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Date of Issue: September 09, 2009

SEC sues Island man

The Securities and Exchange Commission on Sept. 1 accused an Island resident and businessman of selling unregistered securities.

The complaint, filed in federal court in New York state by SEC attorneys Robert Blackburn and Leslie Hughes, names six defendants: Doyle Scott Elliott of Holmes Beach, Scott Elliott Inc., Michael J. Xirinachs of Dix Hills, N.Y., Emerald Asset Advisors Inc., Robert L. Weidenbaum of Coral Gables and CLX & Associates Inc.

Elliott said, “I didn’t do it. I didn’t sell unregistered securities… I invest my money and only my money.”

“The stock that I bought was from a 2006 bankruptcy filing,” he said, adding that he has contacted his lawyer and plans to challenge the complaint.

The 22-page SEC complaint alleges that Elliott and others helped a company wrongfully issue more than 21 billion shares of stock.

The complaint reads, “This case involves unregistered distributions and offerings of the shares of Universal Express Inc. by the defendants in violation of the registration provisions of the federal securities laws. Defendants received more than 21 billion shares of Universal Express, which they promptly sold to public buyers on the over-the-counter market, generating proceeds of approximately $34 million.”

The complaint went on to state that the defendants violated multiple sections of federal securities law, that defendants should be barred “from participating in any offering of penny stock” and that defendants should be required to pay civil penalties and “disgorge all ill-gotten gains.”

Universal Express, according to the complaint, is a Nevada corporation headquartered in New York City. In 2007, the SEC won a judgment against Universal Express for making false statements and selling unregistered stock.

The new complaint states that from 2004 to 2007, common shares of Universal Express were traded in the over-the-counter market at prices ranging from .0001 to .06 per share.

The SEC alleges that Elliott entered into an agreement with Universal Express to buy shares at a discount on the market price in exchange for cash.

The complaint then states: “Between Feb. 5, 2004, and March 9, 2007, Universal Express sold to Elliott or SEI approximately 4,706,506,109 shares … that the company issued in approximately 203 certificates either directly in the names of Elliott or SEI, or indirectly to Elliott or SEI in the names of clearing firms or the various brokerage firms where Elliott or SEI owned brokerage accounts.

“Elliott and SEI acquired these 4.7 billion shares directly from Universal Express in transactions not involving any public offering by the company.”

Elliott and SEI sold into the public market more than 4 billion shares for proceeds of about $14 million, according to the SEC complaint.

Then, the complaint continues, “Elliott and SEI directed payments of approximately $8,072,155 to Universal Express to pay for the shares that they sold.”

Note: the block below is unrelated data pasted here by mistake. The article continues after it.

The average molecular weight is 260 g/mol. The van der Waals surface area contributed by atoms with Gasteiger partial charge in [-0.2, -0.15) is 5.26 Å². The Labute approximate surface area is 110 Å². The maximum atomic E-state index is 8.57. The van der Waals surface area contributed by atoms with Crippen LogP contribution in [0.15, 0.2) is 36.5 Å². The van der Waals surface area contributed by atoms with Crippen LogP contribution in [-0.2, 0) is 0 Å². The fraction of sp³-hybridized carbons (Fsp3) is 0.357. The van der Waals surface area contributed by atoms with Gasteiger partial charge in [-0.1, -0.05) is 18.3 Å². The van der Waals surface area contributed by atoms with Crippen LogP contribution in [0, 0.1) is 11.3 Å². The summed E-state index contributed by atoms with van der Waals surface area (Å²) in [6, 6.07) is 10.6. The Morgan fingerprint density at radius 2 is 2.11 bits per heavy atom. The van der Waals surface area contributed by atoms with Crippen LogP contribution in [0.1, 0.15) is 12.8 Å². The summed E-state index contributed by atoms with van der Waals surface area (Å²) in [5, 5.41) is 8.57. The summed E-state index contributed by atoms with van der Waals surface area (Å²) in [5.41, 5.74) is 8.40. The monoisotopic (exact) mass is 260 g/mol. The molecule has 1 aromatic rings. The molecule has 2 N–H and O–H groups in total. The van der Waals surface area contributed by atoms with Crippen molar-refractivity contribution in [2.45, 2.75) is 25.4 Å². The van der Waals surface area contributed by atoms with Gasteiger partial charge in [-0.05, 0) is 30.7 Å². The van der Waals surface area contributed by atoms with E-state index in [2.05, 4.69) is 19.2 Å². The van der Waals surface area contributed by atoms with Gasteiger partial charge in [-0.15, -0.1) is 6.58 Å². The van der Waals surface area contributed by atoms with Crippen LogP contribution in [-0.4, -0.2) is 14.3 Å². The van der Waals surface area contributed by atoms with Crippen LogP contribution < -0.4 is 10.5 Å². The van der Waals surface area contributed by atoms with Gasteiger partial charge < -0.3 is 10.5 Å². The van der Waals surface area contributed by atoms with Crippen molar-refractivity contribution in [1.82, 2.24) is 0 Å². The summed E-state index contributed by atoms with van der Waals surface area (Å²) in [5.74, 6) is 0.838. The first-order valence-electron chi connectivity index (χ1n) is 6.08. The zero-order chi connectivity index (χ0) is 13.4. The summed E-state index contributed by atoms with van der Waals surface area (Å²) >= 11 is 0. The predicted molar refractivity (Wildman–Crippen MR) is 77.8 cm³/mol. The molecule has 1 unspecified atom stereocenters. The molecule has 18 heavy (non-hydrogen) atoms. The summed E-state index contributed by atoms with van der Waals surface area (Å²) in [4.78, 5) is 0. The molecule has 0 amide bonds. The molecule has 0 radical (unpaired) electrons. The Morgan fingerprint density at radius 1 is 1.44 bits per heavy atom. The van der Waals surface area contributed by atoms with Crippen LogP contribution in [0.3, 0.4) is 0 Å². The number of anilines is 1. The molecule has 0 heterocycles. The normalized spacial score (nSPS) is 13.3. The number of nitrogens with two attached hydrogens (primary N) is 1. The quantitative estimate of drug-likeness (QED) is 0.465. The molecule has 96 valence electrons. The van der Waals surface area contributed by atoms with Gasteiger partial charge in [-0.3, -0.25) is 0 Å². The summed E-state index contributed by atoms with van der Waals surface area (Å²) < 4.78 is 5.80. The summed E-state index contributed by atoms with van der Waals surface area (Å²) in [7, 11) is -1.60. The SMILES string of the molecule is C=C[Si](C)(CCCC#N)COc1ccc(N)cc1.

Elliott said the filing of the complaint did not surprise him.

“I gave a deposition to them two years ago on this matter,” he said. “I always answer every question they have. I cooperate.”

In late February, Elliott went on trial in Phoenix in another SEC-related case that concluded in his favor.

“I won,” Elliott said at the time. “I was vindicated. We had a good feeling about it.… There was no stock fraud.”

The SEC had alleged that officers with iBIZ schemed to inflate the company stock price and that Elliott helped sell shares when they reached high levels — 182.4 million shares that generated $886,800 for the company and $383,467 for Elliott.

The other defendants in that case negotiated settlements and were ordered to give back their profits with interest owed.

Elliott, however, went to trial before Judge James A. Teilborg, claiming that the SEC’s complaint was unfounded.

“I didn’t do anything wrong so I didn’t settle,” Elliott has said.

On Feb. 27, an eight-member jury returned a decision favoring Elliott.

Last week, Elliott said he was facing a similar situation with the newly filed complaint.

“This is the same thing as Phoenix, which I won,” he said.

At the same time Elliott was appearing before a jury in Arizona, the FBI executed search warrants at Elliott’s home on Key Royale Drive and his business office on Gulf Drive.

FBI officials declined to say last week whether the execution of warrants was related to the SEC’s current case.

At the time of the searches, Bryan Travers, a spokesman for the FBI in Newark, N.J., said, “I’m not specific on the locations, but we did execute some search warrants in Florida. And that’s about all I can tell you.”

At that time, Elliott said the FBI was investigating 70 publicly traded companies, including four that Elliott had financed, and that he was “cooperating with the FBI as a witness.”

Elliott said he hasn’t “heard a peep” about the FBI’s work and didn’t think the warrants were related to the SEC case.